The computer virtual is a good tool if used correctly like concave cutters are a good tool, but only if used correctly. Don't like concave cutters? Don't use them and please don't beat everyone that chooses to use them to death.

Like virts? By all means use them. Can you draw? Great, draw away, but the computer is far better for quick glimpse on what could be, removing a branch on the computer before you actually do it is far easier than drawing a whole tree and you also save a few trees by not using drawing paper for such a simple task. Those who have the talent to draw should use that talent for better things than simply seeing if a tree would look good in a pot.....speaking of which, even the most talented artist can't draw a pot and tree combination that is as realistic as a photograph in anywhere near the time a average virt artist can.

Face it, virts are here to stay. As an example try having a conversation like this and express the same ideas without the use of virts. Without them a lot of creative thought and learning could not have taken place. When Walter Pall was doing "Ask the Master" virts were often used. (I miss Uwe) Lately many magazine articles have included a virt of a possible future of the tree featured. John Naka used drawings very often, drawings of possible futures of a tree, what is such a drawing except a virt done by hand instead of by computer?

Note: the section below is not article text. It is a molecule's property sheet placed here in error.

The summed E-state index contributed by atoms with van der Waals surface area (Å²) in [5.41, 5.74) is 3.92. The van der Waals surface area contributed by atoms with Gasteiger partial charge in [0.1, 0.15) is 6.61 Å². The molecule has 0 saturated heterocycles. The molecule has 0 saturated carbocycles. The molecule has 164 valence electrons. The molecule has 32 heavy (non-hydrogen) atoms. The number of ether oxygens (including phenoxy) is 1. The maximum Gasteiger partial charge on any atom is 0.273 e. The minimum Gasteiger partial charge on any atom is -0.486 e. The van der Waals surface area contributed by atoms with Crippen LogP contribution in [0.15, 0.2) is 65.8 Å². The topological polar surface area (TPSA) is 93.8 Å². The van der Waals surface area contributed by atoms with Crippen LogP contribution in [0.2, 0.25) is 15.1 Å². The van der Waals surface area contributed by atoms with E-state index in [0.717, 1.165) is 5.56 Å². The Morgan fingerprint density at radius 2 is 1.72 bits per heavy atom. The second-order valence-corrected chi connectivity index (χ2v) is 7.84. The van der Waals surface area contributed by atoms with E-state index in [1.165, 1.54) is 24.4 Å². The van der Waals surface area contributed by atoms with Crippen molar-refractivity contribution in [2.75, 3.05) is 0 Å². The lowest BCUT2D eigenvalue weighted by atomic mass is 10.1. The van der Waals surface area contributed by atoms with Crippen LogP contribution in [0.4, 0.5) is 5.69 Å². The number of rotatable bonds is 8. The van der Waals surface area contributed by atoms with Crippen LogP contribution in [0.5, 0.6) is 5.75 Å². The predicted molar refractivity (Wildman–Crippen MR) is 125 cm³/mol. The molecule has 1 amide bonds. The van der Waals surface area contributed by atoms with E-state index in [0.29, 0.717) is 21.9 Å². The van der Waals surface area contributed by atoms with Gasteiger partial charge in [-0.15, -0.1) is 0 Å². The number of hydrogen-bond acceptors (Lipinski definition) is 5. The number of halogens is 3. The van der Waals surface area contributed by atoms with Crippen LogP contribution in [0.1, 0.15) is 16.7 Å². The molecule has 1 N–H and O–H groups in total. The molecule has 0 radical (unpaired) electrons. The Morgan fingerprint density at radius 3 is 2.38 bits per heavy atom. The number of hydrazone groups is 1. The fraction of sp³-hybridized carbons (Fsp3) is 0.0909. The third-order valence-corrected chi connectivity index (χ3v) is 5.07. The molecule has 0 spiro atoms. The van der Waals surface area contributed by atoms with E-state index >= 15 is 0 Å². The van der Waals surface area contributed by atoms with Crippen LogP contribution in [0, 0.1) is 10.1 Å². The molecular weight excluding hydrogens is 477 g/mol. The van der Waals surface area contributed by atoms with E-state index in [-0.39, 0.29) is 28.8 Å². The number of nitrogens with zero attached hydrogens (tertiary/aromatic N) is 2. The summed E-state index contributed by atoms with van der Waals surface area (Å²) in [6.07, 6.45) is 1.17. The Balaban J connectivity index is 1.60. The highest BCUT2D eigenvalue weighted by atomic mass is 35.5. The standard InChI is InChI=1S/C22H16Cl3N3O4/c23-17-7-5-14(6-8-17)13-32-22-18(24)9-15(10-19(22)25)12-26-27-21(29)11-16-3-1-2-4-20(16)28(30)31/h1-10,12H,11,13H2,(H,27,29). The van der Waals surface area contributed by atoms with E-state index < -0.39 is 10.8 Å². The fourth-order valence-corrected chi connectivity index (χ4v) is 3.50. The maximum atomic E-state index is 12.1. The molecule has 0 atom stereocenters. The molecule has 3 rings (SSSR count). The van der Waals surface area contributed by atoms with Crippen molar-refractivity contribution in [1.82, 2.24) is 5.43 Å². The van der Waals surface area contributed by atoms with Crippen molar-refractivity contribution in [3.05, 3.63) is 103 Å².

Can't do virts? Here's a couple step by step tutorials for photoshop.

In closing, I promise not to tell you what tools to use to create your bonsai and I only ask the same.....





Will
 
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Interesting topic! I make virts now and then, some (very) bad and some decent. I primarily make them for my own entertainment, since I share the opinion that it's almost impossible to give suggestion without seeing the tree in person. I usually make them for ppl that say that they have no idea what to do with the tree, or if I see something that I think would make the tree look better.